Customs

Corruption in Customs is a threat to both the economic development and for the security of the affected countries. Inefficient and corrupt customs services are unable to ensure the equal treatment of importers and exporters in paying excise and customs duties and are likely to fail in stopping illicit contraband and trafficking in drugs, firearm and wildlife among others.

UNODC actively supports specific anti-corruption initiatives in customs and promotes the use of targeted corruption risk assessments in customs, by assisting States parties to identify actual corruption risks and scenarios, develop plans for addressing these risks and consequently implement these plans.

Integrity and accountability have been identified as key elements for the successful operation of customs services. The United Nations Convention against Corruption (UNCAC) as a global comprehensive anti-corruption instrument contains a list of possible practical measures to prevent corruption in its Chapter II. UNODC actively works to promote these measures in Customs including through programmes such as the Container Control Programme, a joint initiative of UNODC and WCO. Some of these measures include the development, introduction and implementation of conflict of interest regulations, measures to increase transparency of customs services, strengthening whistle-blower protection, as well as developing and introducing strong control environment with proper oversight and accountability measures.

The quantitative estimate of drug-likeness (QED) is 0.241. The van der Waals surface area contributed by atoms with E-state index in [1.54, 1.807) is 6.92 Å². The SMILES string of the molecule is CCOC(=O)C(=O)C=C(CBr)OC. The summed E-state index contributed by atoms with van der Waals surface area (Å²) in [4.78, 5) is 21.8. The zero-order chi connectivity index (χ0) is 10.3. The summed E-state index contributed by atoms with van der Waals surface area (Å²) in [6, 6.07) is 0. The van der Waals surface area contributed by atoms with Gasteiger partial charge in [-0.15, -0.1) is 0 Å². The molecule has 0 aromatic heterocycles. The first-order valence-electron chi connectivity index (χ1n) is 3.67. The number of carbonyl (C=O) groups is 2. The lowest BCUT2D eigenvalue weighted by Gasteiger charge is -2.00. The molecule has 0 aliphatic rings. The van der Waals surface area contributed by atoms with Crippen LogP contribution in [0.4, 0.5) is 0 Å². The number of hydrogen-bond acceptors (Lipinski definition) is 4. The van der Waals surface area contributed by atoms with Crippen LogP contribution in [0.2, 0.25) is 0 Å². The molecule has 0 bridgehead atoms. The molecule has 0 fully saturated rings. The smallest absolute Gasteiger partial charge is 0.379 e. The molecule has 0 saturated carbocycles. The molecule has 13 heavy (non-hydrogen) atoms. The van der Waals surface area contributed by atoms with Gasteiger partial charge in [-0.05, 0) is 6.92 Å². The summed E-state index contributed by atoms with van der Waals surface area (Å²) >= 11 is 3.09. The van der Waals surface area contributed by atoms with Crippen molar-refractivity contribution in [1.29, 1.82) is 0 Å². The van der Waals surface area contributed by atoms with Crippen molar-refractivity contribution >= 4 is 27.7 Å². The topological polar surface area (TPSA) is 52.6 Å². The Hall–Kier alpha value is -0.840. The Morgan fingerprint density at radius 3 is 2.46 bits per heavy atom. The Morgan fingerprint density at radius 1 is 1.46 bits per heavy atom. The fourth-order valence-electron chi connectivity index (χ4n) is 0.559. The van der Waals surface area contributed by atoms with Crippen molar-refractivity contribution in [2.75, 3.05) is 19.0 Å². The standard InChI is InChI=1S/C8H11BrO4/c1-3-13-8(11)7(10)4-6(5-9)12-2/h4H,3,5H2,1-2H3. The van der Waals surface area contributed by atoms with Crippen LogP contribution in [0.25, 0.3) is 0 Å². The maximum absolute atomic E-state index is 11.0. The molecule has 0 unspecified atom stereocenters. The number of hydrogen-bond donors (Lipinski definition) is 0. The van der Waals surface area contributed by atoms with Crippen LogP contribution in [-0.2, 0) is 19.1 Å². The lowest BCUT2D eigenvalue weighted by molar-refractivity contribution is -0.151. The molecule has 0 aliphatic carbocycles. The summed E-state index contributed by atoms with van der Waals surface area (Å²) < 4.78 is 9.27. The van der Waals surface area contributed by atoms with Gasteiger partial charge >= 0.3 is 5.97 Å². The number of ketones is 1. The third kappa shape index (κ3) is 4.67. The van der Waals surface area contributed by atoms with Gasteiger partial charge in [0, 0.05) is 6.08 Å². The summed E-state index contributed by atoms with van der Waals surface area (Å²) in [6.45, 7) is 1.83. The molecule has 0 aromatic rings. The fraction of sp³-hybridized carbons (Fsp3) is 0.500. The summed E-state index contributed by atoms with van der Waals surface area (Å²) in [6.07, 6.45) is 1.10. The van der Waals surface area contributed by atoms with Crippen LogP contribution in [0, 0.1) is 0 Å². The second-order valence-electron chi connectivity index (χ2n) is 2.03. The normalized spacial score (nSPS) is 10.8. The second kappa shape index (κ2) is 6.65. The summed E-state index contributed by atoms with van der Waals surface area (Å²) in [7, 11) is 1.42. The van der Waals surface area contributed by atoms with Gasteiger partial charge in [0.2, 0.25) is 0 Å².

UNODC has provided technical assistance to Customs services of Costa Rica, El Salvador, Namibia, Nicaragua and Panama.